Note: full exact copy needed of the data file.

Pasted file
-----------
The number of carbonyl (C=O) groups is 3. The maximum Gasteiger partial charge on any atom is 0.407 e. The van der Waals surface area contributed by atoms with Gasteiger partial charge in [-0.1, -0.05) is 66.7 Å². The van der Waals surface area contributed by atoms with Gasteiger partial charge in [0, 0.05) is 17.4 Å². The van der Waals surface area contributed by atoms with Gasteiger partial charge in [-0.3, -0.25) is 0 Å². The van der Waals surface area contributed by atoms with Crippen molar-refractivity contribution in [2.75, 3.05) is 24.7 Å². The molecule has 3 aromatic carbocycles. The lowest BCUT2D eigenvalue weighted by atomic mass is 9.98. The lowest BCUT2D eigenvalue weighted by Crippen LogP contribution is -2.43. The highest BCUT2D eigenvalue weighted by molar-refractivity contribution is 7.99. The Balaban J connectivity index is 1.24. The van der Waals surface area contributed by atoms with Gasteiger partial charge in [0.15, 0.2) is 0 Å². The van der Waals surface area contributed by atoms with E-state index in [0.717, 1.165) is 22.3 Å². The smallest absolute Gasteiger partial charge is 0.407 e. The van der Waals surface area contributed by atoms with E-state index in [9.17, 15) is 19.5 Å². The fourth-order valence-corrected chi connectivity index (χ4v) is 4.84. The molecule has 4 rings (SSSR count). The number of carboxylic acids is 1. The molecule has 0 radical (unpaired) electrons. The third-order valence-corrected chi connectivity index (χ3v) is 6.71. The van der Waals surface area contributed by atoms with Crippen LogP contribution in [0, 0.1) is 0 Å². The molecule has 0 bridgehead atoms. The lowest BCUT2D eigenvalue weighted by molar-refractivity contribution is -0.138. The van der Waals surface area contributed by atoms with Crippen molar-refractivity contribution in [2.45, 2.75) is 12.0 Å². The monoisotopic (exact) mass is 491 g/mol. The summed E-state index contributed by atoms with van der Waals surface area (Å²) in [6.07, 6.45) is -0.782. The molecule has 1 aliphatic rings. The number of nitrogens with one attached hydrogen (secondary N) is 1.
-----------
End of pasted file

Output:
The number of carbonyl (C=O) groups is 3. The maximum Gasteiger partial charge on any atom is 0.407 e. The van der Waals surface area contributed by atoms with Gasteiger partial charge in [-0.1, -0.05) is 66.7 Å². The van der Waals surface area contributed by atoms with Gasteiger partial charge in [0, 0.05) is 17.4 Å². The van der Waals surface area contributed by atoms with Gasteiger partial charge in [-0.3, -0.25) is 0 Å². The van der Waals surface area contributed by atoms with Crippen molar-refractivity contribution in [2.75, 3.05) is 24.7 Å². The molecule has 3 aromatic carbocycles. The lowest BCUT2D eigenvalue weighted by atomic mass is 9.98. The lowest BCUT2D eigenvalue weighted by Crippen LogP contribution is -2.43. The highest BCUT2D eigenvalue weighted by molar-refractivity contribution is 7.99. The Balaban J connectivity index is 1.24. The van der Waals surface area contributed by atoms with Gasteiger partial charge in [0.15, 0.2) is 0 Å². The van der Waals surface area contributed by atoms with E-state index in [0.717, 1.165) is 22.3 Å². The smallest absolute Gasteiger partial charge is 0.407 e. The van der Waals surface area contributed by atoms with E-state index in [9.17, 15) is 19.5 Å². The fourth-order valence-corrected chi connectivity index (χ4v) is 4.84. The molecule has 4 rings (SSSR count). The number of carboxylic acids is 1. The molecule has 0 radical (unpaired) electrons. The third-order valence-corrected chi connectivity index (χ3v) is 6.71. The van der Waals surface area contributed by atoms with Crippen LogP contribution in [0, 0.1) is 0 Å². The molecule has 0 bridgehead atoms. The lowest BCUT2D eigenvalue weighted by molar-refractivity contribution is -0.138. The van der Waals surface area contributed by atoms with Crippen molar-refractivity contribution in [2.45, 2.75) is 12.0 Å². The monoisotopic (exact) mass is 491 g/mol. The summed E-state index contributed by atoms with van der Waals surface area (Å²) in [6.07, 6.45) is -0.782. The molecule has 1 aliphatic rings. The number of nitrogens with one attached hydrogen (secondary N) is 1.